Nina Timm of My Easy Cooking is a great cook, with one eye for a good hearty family meal and the other eye for the budget. I find she is a great teacher to, telling of the history of dishes or cooking styles or methods. Here she talks of the ragù. “A ragù is an Italian sauce to which meat is added. The meat is cooked very slowly until it is most tender and intense in flavour. The actual word ragù is derived from the French word ragout that translates to stew. Ragù, as we know it, is always made in Bolognese style, which means it is served over pasta of any kind. A ragù is usually made by adding meat to a sofrito (Italian) or a mirepoix (French) (which is a half-fried mixture of finely diced carrots, celery and onions) adding tomatoes and seasonings and then cooked for a very long time to make this sauce thick, reduced and intense in flavour.
Your next question will be…..”What do leftovers from leg-of lamb have to do with a slow-cooked ragù?”
Well it is simple, I think! More than half of the cooking time is done while you prepare your Sunday Roast leg of Lamb. Provided that you keep the meaty stock from your leg of lamb, this meat is ideal to use for you quick and easy ragù. Let me show you…”
Leg of Lamb Ragù
Leftover Leg-of lamb meat – cut off the bone and diced
1 tin of whole peeled tomatoes
1 sachet of tomato puree
1 large onion – diced finely
2 carrots – diced finely
2 sticks of celery – diced finely
2 cloves of garlic- chopped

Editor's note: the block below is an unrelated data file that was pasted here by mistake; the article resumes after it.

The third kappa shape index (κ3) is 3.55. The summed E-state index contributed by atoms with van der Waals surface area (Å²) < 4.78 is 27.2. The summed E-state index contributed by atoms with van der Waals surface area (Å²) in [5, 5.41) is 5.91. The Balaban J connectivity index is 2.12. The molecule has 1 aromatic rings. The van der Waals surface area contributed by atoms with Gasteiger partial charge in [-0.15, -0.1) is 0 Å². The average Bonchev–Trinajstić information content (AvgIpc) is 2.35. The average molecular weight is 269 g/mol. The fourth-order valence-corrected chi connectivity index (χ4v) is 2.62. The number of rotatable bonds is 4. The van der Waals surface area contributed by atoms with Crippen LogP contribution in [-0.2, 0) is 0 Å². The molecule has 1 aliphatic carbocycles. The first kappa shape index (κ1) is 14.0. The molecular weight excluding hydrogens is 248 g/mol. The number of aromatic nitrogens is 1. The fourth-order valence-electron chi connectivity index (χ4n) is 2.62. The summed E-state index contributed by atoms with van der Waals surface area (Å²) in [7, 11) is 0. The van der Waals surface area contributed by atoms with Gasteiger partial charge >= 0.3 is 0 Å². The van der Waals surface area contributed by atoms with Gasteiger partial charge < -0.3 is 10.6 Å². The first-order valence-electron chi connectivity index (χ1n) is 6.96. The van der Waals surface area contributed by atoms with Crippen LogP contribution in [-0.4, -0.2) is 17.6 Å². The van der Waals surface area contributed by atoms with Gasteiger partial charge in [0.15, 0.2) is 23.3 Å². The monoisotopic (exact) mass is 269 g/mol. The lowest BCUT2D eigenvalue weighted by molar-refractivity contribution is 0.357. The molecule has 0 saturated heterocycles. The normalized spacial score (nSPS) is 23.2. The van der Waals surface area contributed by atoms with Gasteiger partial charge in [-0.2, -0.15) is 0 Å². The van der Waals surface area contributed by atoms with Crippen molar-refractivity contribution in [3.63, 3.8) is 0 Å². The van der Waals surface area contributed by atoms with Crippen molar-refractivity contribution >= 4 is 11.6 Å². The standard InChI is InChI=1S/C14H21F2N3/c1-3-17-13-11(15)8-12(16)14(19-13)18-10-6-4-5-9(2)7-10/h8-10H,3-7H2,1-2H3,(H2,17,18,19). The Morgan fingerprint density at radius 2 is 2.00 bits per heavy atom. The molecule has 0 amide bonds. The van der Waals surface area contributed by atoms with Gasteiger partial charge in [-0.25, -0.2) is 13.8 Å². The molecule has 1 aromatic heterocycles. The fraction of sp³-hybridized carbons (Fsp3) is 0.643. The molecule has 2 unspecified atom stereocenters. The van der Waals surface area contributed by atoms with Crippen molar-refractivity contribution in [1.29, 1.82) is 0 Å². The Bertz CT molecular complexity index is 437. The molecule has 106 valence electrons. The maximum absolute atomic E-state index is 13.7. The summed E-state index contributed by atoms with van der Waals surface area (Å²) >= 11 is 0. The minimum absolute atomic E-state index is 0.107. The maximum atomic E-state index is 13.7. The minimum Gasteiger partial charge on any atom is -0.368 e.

1 bay leaf
grated fresh nutmeg
salt and pepperr
1 cup red wine
2-3 pieces of streaky bacon – diced
a pinch of sugar
Heat the oil in a pot and add the bacon. Fry until partially cooked and then add the onions, carrots, celery and garlic. Sauté slightly and add all other ingredients. Cook the sauce for about 30-40 minutes until all the flavours have mingled nicely. Check for seasoning and adjust if necessary. A pinch of sugar makes a huge difference.
Serve on a bowl of hot cheesy polenta. (Simply cook the polenta according to the instructions on the packet and then add a knob of butter and about 2 handfuls of grated Parmesan cheese).
Nina Timm has become a popular household name in South Africa and apart from her passion for cooking, her heart is with people. In 2012 she received the Blogger of the Year Award from Eat In Magazine and has not looked back since. She understands what her readers want. She and her family live an unpretentious lifestyle with love in abundance and a deep-rooted belief in God. With her warm and heartfelt nature she has become a loyal and trusted radio personality to RSG listeners, where she has a weekly show every Thursday Morning just after 9, featuring her own recipes and those of other South African Food Bloggers.